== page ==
If it were up to filmmaker Rick Rowley, the U.S. government would conduct all business in an open field with bullhorns. It’s especially vital, Rowley says, when it comes to letting the American public know about the covert missions carried out under the veil of the U.S. military. In his new documentary Dirty Wars, Rowley and famed journalist Jeremy Scahill investigate the secret military action the U.S. has undergone in places like Yemen and Afghanistan and how this affects the country on a global scale.

Where do you see the fine line between telling a story like this as an objective documentary filmmaker and journalist and allowing your own emotions to seep into the finished product?

Ever journalist is also a human being and has their perspective and emotions. Our role as filmmakers was to make this issue visible and make the people on the other side of this media and military apparatus feel like human beings that American audiences could relate to. That was at the core of our journey as filmmakers. I wanted to go to the other side of the story that we’re never allowed to see. That was more important to me than to adjudicate the policies. We’re not politicians. We don’t have a 12-point plan on foreign policy. We’re journalists who believe that for too long – for more than a decade – all of the most important details of the longest war in U.S. history have been kept secret from the American people who have a right to know what’s going on. We need to have a public discussion about what this war is doing to the world around us and to us as a nation. Hiding our own personal emotions about families who we develop relationships with and we had seen gone through night raids and missile strikes is impossible because it was a gut-wrenching, deeply emotional journey for us. We wanted that emotion in there. We didn’t try to distance ourselves from it. We wanted to get closer to the people and not pull away from them.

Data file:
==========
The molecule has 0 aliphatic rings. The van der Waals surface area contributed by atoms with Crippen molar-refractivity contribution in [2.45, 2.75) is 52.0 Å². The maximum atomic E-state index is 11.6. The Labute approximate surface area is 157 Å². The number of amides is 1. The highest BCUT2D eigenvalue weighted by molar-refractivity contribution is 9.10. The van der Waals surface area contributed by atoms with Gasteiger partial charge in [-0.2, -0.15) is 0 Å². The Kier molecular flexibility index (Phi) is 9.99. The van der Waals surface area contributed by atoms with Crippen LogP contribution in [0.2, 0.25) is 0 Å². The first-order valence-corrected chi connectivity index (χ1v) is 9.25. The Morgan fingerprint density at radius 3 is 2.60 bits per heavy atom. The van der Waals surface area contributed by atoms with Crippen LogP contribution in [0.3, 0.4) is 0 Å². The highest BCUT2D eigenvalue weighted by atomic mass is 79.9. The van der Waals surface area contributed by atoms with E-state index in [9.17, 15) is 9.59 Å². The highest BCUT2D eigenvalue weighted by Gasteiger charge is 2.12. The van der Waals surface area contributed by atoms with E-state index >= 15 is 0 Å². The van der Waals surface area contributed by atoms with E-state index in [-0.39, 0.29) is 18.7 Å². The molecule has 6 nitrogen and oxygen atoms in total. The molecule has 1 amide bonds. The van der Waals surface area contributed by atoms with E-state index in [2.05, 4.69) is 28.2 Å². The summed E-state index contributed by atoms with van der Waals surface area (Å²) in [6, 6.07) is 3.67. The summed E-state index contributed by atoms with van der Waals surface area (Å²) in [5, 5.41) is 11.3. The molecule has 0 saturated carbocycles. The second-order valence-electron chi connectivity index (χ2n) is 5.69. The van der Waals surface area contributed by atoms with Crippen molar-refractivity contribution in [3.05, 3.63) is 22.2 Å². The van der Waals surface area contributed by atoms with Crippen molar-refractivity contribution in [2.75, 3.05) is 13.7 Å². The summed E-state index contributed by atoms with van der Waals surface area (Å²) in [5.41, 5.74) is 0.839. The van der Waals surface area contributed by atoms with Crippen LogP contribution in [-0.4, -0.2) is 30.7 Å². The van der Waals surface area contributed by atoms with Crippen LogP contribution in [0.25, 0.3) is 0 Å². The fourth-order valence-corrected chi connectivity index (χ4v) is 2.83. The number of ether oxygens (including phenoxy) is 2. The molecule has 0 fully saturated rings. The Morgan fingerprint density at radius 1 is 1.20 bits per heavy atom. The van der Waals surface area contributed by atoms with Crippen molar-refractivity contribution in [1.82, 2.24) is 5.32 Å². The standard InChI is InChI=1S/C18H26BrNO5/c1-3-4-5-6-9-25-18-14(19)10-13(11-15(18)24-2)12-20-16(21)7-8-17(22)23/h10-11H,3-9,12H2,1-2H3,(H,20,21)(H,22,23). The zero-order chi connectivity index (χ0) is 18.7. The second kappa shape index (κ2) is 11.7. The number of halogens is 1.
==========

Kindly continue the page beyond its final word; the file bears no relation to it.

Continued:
How much of what the government does behind closed doors do you feel is important for the average American citizen to know? We’re right in the middle of this Edward Snowden debate. How transparent should government be in the 21st century?

The global war on terror is the most important story of our generation. This war has killed hundreds of thousands of people around the world and thousands of American servicemen. It has cost untold billions of dollars. Most of this is unfolding in the shadows. At home, the fundamental nature of the republic has been changed by the way this war has been fought – from the executive wing assuming the right to execute foreigners and American citizens without trial or any formal charges to the revelations about the NSA (National Security Agency) and spying on Americans without any concept of probable cause. It’s a complete violation of what my understanding is of the fourth Amendment. All of these decisions about how we are going to fight this war have been made in secret. Snowden was a very brave man. It’s essential that he came forward and revealed the full scope of what has been done in [America’s] name at home and around the world.

So, do you support 100 percent transparency even when internal leaks could put the U.S. at risk in some way?